I've written a series of posts this morning on issues like the slow rate of technological change, realities of the digital divide, and the industry's inability to work together in finding new metrics efficiently.
Here's another concept underlying all of this and that bears repeating; it's not about the technology, stupid. As these posts throughout the morning indicate, we here at C3 do not consider ourselves technological determinists, even when we look at a lot of neat gadgets. Quite the opposite, we are interested in the social and cultural meaning attached to these new technologies. We are much less interested in what's possible than in how people choose to use technologies, the preconditions in their lives that make particular groups adapt to a technology, etc.
Along those lines comes news from The Carmel Group that DVR penetration in this country is expected to surpass 50 percent by 2010. What interests me here is not the DVR as some new killer application that is transforming the television industry but rather how consumers have adapted to the DVR and how the industry sees it differently. The comments I mentioned from Les Moonves from earlier today regarding Jericho fandom demonstrates a potential disconnect between what the industry thinks about the DVR and what the user thinks. I don't think about my DVR that often as a DVR--it is an extension of television viewing for me. What I used to timeshift with a VHS tape I can now do more smoothly, but I don't think about how revolutionary and cool I am every time I log onto Comcast to see my shows for the day. The DVR is television, not some separate technology.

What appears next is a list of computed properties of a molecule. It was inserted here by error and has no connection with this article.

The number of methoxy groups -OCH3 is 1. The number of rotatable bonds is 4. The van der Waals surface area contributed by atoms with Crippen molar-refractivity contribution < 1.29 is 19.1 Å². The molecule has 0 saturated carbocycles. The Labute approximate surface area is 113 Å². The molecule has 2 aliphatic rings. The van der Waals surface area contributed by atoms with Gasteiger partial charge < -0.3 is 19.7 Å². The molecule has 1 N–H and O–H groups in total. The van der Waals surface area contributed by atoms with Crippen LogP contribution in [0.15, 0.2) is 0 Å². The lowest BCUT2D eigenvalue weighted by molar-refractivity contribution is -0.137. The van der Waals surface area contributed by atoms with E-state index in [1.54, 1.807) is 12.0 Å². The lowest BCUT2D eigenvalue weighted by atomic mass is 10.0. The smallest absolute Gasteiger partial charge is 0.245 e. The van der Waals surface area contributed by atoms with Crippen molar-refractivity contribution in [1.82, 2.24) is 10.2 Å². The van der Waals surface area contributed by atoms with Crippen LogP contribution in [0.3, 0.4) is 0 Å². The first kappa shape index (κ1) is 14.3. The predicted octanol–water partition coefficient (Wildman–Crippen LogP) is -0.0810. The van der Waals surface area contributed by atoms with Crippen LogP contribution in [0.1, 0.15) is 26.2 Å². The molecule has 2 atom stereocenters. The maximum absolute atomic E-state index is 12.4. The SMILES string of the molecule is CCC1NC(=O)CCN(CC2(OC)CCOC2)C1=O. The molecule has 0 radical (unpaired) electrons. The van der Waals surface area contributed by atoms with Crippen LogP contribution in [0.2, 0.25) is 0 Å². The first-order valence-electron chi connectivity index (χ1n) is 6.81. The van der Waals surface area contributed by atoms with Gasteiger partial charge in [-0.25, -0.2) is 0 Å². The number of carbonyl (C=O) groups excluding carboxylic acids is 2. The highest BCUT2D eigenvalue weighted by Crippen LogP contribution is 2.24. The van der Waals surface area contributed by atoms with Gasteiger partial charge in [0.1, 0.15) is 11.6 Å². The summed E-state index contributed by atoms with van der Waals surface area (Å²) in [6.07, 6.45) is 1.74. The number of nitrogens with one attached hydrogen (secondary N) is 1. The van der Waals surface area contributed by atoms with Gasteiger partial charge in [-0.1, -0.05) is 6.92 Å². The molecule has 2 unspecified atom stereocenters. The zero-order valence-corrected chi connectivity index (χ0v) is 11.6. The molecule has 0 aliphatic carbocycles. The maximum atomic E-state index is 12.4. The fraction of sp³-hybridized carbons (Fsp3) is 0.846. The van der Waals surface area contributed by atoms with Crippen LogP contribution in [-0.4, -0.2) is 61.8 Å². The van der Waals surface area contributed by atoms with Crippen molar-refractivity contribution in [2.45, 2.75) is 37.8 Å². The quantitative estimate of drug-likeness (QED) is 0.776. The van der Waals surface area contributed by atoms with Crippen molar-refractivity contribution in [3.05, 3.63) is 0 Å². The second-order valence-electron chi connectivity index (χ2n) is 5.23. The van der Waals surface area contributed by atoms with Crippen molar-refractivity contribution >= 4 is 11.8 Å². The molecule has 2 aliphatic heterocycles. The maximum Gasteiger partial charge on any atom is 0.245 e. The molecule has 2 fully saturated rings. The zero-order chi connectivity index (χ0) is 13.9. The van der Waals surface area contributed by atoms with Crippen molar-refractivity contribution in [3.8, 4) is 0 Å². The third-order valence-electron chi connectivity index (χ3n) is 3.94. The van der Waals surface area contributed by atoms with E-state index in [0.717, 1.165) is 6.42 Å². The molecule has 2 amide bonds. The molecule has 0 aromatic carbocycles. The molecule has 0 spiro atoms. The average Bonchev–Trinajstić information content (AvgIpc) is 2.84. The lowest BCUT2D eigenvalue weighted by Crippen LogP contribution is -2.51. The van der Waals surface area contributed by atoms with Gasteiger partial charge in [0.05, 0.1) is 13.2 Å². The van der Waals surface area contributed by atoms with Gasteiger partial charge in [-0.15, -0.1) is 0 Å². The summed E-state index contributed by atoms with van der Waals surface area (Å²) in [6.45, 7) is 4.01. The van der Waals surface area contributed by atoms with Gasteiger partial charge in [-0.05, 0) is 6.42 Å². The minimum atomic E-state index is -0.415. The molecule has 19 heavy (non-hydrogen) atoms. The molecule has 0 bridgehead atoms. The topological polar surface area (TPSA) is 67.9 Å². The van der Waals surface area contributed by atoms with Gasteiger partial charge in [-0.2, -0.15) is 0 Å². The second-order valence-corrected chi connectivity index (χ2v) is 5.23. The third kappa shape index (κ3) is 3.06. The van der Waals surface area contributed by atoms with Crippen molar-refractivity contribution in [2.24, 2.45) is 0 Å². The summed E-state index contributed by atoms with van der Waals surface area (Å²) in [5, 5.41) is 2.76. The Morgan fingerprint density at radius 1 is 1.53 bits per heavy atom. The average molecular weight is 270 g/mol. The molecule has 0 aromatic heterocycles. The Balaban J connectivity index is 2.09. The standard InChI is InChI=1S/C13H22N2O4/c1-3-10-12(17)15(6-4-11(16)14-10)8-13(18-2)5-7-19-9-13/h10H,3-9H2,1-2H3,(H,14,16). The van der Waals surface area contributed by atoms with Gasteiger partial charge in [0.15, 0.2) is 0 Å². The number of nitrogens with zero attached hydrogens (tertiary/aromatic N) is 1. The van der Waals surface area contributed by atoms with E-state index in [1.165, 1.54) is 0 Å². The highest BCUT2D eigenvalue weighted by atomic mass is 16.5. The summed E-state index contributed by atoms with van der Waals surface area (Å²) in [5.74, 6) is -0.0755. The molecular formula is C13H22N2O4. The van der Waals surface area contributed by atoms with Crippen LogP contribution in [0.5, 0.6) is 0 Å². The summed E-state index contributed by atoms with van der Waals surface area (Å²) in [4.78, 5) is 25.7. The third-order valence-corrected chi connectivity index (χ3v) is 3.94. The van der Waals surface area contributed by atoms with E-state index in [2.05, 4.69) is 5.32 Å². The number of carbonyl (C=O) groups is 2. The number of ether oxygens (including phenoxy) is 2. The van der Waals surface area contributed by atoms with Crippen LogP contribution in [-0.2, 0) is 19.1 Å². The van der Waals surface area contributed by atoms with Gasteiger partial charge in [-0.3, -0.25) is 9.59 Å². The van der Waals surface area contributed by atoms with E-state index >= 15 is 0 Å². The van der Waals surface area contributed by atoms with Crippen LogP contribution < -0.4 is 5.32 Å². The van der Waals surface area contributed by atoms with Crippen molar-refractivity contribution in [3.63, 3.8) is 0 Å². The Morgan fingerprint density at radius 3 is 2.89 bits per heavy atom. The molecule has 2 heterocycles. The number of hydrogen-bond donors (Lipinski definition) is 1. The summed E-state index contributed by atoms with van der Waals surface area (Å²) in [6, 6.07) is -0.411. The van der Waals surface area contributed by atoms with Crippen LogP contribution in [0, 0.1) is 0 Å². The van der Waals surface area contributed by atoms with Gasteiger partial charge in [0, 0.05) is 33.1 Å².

See this Reuters piece about a study from our corporate partner MTV Networks International which emphasize just these points. We didn't have anything to do with the survey, but the points sound quite like things we've said here at the consortium time and time again.
Most people do not self-identify as technologists or early adapters. They use technologies because they enjoy them. Kids don't talk about social networks much; they use them. MySpace is a tool. The community is not the company's social networking platform; it is an organic thing all its own.
And society matters. Technology is used in much different ways and with varying levels of popularity across the world, due to infrastructure, socioeconomic factors, and related issues to be sure, but also because people's communication and lifestyle needs are not the same. For anyone who thinks that technologies, or globalized culture, will be some homogenizing force, think again.
For instance, see my post from back in June about how social networks has changed my life. I'm interested personally not in the technology itself but just in what it means for my everyday life. For many people, this means connecting to where I'm from and local community as much as it means branching out and finding new people. In the process of transcending the local, technologies are just as fixed in locality as ever and are, in many cases, helping people become more connected to the local, not less.